Photographs of patients, pathology specimens, Gram stains, EKGs, and radiographic studies or other visual data may be submitted. Your submission should depict clear examples of findings that are relevant to the practice of emergency medicine or findings of unusual interest that have educational value. If your submission is accepted, you must mount it for viewing.
No more than three different photos may be submitted for any one case.
Timmy Cheung, DO and Matthew J. Warner, MD FAAEM
Photo submissions must include the following:
Please submit only blind copies, omitting your name, institution, city, state, or any other identifier.
Any photo that has been previously published or used in a national conference competition should not be submitted. Photos that have been presented at international meetings (MEMC) and have not been published, can be submitted for consideration.
If accepted for display, AAEM reserves the right to edit the submitted case history. Submissions are selected based on educational merit, relevance to emergency medicine, quality of the photograph, the case history, and appropriateness for public display. If your photograph is accepted, you will be notified and informed of set-up and dismantle times. Patients and patient identifiers must be appropriately masked. Additionally, you must attest that written consent and release of responsibility have been obtained for all photos EXCEPT for isolated diagnostic studies such as EKGs, radiographs, Gram stains, etc.
Responsibility for bringing photo and case submission(s) to the Scientific Assembly rests with the submitter. A 3.5´ x 3.5´ square area will be available for each submission. Photo competition participants who submit by 11:59pm CST on November 1, 2018, will receive notification of acceptance or rejection early January 2019.
Christopher Scavelli, MD
Rectal foreign body
History of Present Illness:
73 year old male with past medical history of hypertension, diabetes, hyperlipidemia, heart failure with reduced EF presented to ED with complaint of rectal foreign body. Patient states his wife inserted a light bulb into his rectum during sexual intercourse approximately 1 hour prior to arrival and was unable to remove it, despite use of pliers. Patient states he has had a similar episode in the past requiring administration of paralytics in OR for removal. Patient reports mild rectal pain at this time, denies other complaint.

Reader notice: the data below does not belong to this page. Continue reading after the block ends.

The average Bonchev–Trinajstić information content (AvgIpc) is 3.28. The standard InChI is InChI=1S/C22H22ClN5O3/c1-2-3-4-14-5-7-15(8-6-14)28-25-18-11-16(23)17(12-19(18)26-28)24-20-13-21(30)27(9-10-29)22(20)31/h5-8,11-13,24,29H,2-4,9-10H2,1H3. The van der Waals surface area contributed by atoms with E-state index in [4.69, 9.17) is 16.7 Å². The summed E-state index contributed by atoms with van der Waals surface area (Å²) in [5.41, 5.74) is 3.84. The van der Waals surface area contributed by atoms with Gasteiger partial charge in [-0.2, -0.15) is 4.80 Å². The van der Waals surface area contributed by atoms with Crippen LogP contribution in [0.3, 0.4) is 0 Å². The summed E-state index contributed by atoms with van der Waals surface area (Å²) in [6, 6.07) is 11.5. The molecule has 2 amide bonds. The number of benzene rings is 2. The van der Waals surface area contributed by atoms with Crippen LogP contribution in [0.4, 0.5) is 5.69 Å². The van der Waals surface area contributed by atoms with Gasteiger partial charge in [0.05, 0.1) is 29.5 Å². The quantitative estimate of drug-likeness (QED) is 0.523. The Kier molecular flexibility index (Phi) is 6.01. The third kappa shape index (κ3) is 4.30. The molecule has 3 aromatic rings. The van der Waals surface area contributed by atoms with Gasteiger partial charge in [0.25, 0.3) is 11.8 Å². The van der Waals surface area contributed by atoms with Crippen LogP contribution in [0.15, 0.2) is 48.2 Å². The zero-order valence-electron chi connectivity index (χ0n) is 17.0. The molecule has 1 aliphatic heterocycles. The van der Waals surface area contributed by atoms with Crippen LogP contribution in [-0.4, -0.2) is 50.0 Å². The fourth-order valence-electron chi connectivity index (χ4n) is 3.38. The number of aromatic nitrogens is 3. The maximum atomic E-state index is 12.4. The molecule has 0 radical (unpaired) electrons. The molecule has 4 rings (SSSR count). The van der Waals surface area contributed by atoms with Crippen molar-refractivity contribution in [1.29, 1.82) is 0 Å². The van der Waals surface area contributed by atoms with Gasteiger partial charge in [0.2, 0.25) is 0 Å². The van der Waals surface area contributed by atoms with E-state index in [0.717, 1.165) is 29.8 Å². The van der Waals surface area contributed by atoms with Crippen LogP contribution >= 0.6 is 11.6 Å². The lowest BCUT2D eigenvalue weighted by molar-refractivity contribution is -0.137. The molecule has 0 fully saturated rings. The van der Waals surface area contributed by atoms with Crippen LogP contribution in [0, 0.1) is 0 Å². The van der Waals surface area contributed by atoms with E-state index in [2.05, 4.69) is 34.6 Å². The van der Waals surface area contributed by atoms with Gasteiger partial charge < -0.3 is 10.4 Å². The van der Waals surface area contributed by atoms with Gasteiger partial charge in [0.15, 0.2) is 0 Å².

VITALS: T-98.1, HR-79, BP-121/58, RR-20, SpO2-96%
GEN: alert and oriented, well-appearing, no apparent distress
CV: normal S1S2 without murmur, rub, or gallop
RESP: lungs clear to auscultation bilaterally without wheezes, rales, or rhonchi
GI: abdomen soft, non-tender, non-distended, normoactive bowel sounds, +cylindrical metal object approximately 4x3cm protruding from anus, no visible anal lacerations or abrasions, normal rectal tone
SKIN: warm and dry without rash
The patient was placed in an available resuscitation bay and only necessary providers (ED attending, two ED residents, ED nurse) were present to maximize the patient’s privacy. Particular attention was paid to addressing the patient’s embarrassment, as he was medically stable and his physical pain was minimal. A pelvic x-ray was obtained to further illustrate the nature of the object and help assess whether it remained intact. Imaging demonstrated what appeared to be a large incandescent light bulb, with the globe oriented cephalad and the base oriented caudad.
Consent was obtained from the patient to attempt foreign body removal. He was connected to a cardiac monitor, given Midazolam 2mg IV, and placed in the lithotomy position. Lubricant was applied to the patient’s anus and metal base of the light bulb. Constant firm manual traction was applied with some slight removal of base. The patient required two additional doses of Midazolam 2mg IV, though further attempts at manual removal were unsuccessful.
There was concern for accidental shattering of the glass bulb or removal of the globe from light bulb base, which limited the amount of manual traction applied. Attempts at introducing a flexible catheter rectally to traverse beyond the obstruction were considered to release presumed vacuum-effect, though the border between the rectal ampulla and the globe was impassable. There was also consideration of obtaining a light socket to obtain better external purchase of the light bulb by screwing in the base, but the risks of causing further local trauma or destruction of the bulb (impairing further removal efforts) were deemed too great.
General Surgery was consulted for examination under anesthesia, in the hopes that administration of paralytics may resolve the obstruction. The patient was brought to the OR and examination under general anesthesia was performed. Intra-operative efforts at manual removal also failed, despite use of paralytics. A loop descending colostomy was performed, which reportedly caused a release of pressure. Examination under anesthesia was repeated with successful removal of an 18 x 7cm incandescent light bulb.
If you have questions regarding the abstract submissions for the 25th Annual Scientific Assembly, please call Rebecca Sommer at (800) 884-2236 or email email@example.com.